Mallee croppers set up for next year

Summer rains are better received than not says Mallee grain cropper.


Sheep
Southern Mallee cropper, Mark McPherson, with his father Wavell, were grateful for the recent heavy rain that soaked northwest Victoria. Mark farms at Brim and Wavell operates the Brim Rural store. They purchased Merino ewes last month at Wycheproof.

Southern Mallee cropper, Mark McPherson, with his father Wavell, were grateful for the recent heavy rain that soaked northwest Victoria. Mark farms at Brim and Wavell operates the Brim Rural store. They purchased Merino ewes last month at Wycheproof.

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Mallee farmers will begin chasing knockdown chemicals as response of last week’s drenching rain.

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“It was better to get than not”, was the response by one Southern Mallee farmer to last week’s drenching rain that dumped upwards of 125 millimetres on parts of northwest Victoria.

Mark McPherson, who farms properties on either side of Brim with wife Karen, said the soaking rain would help put badly needed moisture into a very dry soil profile, although they were just 24 hours away from finishing this year’s harvest.

The rain was heaviest – 115 to 160 mm – to the east of Brim and neighboring Beulah but on the west side falls were lighter, around the 65-100 mm.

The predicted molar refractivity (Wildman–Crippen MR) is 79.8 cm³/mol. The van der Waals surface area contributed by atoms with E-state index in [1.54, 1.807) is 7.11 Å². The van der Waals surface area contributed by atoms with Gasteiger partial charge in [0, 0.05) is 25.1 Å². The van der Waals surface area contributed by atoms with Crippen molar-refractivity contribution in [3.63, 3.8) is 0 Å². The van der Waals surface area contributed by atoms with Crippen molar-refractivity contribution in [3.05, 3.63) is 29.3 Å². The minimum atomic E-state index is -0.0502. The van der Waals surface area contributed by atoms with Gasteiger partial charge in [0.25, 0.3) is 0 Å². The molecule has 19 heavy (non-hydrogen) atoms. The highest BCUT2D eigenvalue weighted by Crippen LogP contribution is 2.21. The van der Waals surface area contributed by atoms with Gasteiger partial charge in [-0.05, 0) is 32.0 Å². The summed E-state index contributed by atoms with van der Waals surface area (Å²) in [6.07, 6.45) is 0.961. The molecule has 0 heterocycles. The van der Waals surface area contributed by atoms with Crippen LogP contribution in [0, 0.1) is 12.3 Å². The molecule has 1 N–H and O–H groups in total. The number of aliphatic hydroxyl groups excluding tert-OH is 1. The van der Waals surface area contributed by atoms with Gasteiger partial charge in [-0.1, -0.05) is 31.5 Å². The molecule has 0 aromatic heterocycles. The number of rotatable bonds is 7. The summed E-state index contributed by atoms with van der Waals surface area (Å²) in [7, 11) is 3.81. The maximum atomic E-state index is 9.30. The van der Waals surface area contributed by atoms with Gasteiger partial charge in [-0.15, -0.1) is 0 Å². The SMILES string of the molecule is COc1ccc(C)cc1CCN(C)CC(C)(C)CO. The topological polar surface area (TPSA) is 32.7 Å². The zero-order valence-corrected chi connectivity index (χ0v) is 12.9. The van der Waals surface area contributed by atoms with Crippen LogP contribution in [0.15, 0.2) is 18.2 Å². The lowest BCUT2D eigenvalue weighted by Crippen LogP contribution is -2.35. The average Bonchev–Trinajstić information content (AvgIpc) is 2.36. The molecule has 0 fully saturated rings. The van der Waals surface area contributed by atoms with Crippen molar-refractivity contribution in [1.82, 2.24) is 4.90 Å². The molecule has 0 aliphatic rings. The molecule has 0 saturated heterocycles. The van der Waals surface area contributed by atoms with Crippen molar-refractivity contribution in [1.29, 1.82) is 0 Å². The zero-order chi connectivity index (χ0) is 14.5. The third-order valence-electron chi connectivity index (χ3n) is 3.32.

And it was a very similar rain to 2011 Mr McPherson said when even heavier falls were recorded and that set them up well for the following year.

Nonetheless it was grateful received and now grain farmers around the region he said would begin to chase the various knockdown chemicals to control any and all summer weeds likely to grow after such a fall.

“It’s our job now to conserve that moisture so any further rain can be added to the profile”.

On the harvest scene,  Mr McPherson said most growers in the area have been pleasantly surprised by the results gained off chemical fallow and those grown on 12-months of fallow.

The best results he has heard was four tonnes to the hectare on light fallowed country but generally the crops on fallow have yielded around the eight bags per acre (in the old terms).

However, those that were thought to bad initially, were a write-off, he said.

Mr McPherson said the benefits to be gained for livestock would be minimal.

There has been reports of stock losses further east where the rain was heaviest near Birchip. But generally the rain will softened the dry feed and that will crumble and deteriorate in quality as the summer progresses.

However the rain is expected to spark some summer grasses and stubble self-seeding but this he expects will only last as long as the spray carts do their rounds.

Mr McPherson was confident the rain will bring future benefits.

“We went into this year’s cropping season with a dry soil profile and then became heavily reliant of growing season rains. The rain has all soaked in so conserving that moisture will be a focus for preparing for next year’s program”.

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